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Hepatitis C Protease Inhibitors
  In this premature announcement to the public Vertex and Lilly tell us about a protease inhibitor they are developing for HCV. Fortuneatly the article describes what many researchers have known for 2 years, that developing a PI for HCV is difficult. A number of researchers have felt we might not be able to develop a PI for HCV. But several companies in addition to Vertex are in development for such a PI. Perhaps one of these developers is further ahead than Vertex and may enter clinical trials before Vertex. Little data has been reported about any of these PIs. I'd like to see more data before hails are reported in the financial press & the NY Times. Other potential HCV targets appear to have more potential at this time and they are further along in development. Several polymerase inhibitors are entering clinical studies. And helicase inhibitors are being researched. As well, Heptazyme is an anti-HCV drug in clinical trials now and will be explored in combination with interferon. Several other new drugs are being researched including antisense. As we know drug development is tricky. Often drugs fall by the wayside due to toxicity or not working for one reason or another. Nonetheless, other potential treatment or drugs are much further ahead in development than the Vertex PI. Still, lets hope for the best.
"Hepatitis C Drug Said to Be Created"
NY Times, Jan 7
Vertex Pharmaceuticals (news/quote) and Eli Lilly are expected to announce today that they have developed a drug candidate that can attack the hepatitis C virus in the same way that several drugs attack H.I.V., the virus that causes AIDS.
The companies say that their compound, which they hope to begin testing in patients in 2003, blocks an enzyme known as a protease, which the hepatitis C virus needs to replicate itself. Protease inhibitors for H.I.V. have had a significant effect in treating AIDS, and many companies have tried to develop one for hepatitis C.
But this has been difficult. "So far no one has succeeded," said Michael Lai, a professor of molecular microbiology and immunology at the University of Southern California. But Dr. Lai said he was not convinced that Vertex and Lilly had succeeded either, adding that they had not published any data and had not begun human tests.
Joshua Boger, chief executive of Vertex, a biotechnology company in Cambridge, Mass., said the drug, which can be taken orally, seemed to work and was nontoxic in laboratory and some animal tests. But he said further animal tests were needed before human testing could begin.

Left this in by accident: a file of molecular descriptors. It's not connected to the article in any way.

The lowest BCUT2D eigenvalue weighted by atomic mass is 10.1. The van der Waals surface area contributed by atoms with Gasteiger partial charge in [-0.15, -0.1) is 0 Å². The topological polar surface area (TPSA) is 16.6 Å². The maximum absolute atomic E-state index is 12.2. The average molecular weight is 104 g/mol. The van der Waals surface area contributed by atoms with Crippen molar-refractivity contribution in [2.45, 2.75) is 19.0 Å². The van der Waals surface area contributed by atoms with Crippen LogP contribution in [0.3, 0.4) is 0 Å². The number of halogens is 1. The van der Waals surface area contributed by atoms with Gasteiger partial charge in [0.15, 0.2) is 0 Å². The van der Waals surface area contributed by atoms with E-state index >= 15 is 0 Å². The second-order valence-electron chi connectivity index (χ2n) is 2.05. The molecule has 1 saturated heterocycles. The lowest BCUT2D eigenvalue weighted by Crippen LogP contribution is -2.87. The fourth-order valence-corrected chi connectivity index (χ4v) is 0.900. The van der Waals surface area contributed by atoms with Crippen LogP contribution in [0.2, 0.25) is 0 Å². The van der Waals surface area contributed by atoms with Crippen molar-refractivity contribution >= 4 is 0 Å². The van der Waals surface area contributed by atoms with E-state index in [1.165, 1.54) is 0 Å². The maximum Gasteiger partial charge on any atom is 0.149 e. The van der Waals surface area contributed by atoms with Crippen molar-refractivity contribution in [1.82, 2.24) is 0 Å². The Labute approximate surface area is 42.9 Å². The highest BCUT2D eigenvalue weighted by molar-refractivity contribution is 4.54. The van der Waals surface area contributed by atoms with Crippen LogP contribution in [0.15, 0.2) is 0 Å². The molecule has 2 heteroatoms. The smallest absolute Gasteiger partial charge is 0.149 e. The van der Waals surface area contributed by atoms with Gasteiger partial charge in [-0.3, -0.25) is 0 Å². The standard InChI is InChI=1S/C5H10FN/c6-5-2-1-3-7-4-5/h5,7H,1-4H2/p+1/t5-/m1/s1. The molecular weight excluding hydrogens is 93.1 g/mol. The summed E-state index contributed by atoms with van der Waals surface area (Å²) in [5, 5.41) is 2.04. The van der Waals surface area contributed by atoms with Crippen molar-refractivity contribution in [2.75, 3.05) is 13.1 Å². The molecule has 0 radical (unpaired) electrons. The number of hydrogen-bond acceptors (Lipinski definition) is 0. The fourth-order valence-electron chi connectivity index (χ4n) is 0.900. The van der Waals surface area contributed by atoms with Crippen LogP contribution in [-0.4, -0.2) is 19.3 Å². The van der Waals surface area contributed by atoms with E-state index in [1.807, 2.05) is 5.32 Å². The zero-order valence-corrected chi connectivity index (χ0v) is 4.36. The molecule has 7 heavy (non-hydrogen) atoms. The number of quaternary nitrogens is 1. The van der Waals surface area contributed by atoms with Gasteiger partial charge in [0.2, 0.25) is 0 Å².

Dr. Boger said that he thought Vertex and Lilly were the first to announce a hepatitis C protease inhibitor and that Vertex was receiving a $5 million milestone payment from Lilly for the achievement.
But Charles M. Rice, executive and scientific director of the center for the study of hepatitis C at Rockefeller University in New York, said he had heard that other companies might also be close. Still other companies, he said, were developing other ways to attack the virus.
"We're getting pretty excited about some of these new compounds that are entering into clinical trials," he said. "It's kind of like when the first protease and reverse transcriptase inhibitors were hitting the clinic for H.I.V."
Biotechnology companies like Vertex typically announce every nugget of progress to attract investors. Indeed, the company's announcement coincides with the start today of the J. P. Morgan H&Q health care conference in San Francisco. Larger drug companies do not always discuss compounds until they reach later-stage clinical trials. A spokesman for Schering-Plough (news/quote), for instance, said his company also had a protease inhibitor candidate that was not in clinical trials.
About four million Americans have been infected with hepatitis C, which is spread through infected blood or needles. The virus can lead to cirrhosis or liver cancer.
The main treatment now is the combination of alpha interferon and ribavirin, which some scientists think works by stimulating the immune system to attack the virus. But the drugs work in only about half of the cases, so the search has been on for drugs that attack the virus directly.
Vertex specializes in structure- based drug design. Instead of trying thousands of compounds to see which one can bind to the intended target, it first determines the three-dimensional shape of the target and then tries to design a drug to mesh with it like a glove on a hand.
It has taken Vertex five years since determining the structure of the hepatitis C protease in 1996 to design a molecule that can bind to it.
The problem is the unusual shape of the protease. Most targets have various nooks and crannies to which the drug can cling. The H.I.V. protease, for instance, had a deep hole in it. But the surface of the hepatitis C protease is practically flat, with only the slightest depression.
"Instead of stuffing a bomb in a cave, which is what the H.I.V. protease inhibitor does, it's like climbing a sheer rock face," said Dr. Boger of Vertex, which developed Age nerase, one of the H.I.V. protease inhibitors on the market. "In my nearly 25 years in the industry, this is the most difficult drug design problem that I've ever encountered."
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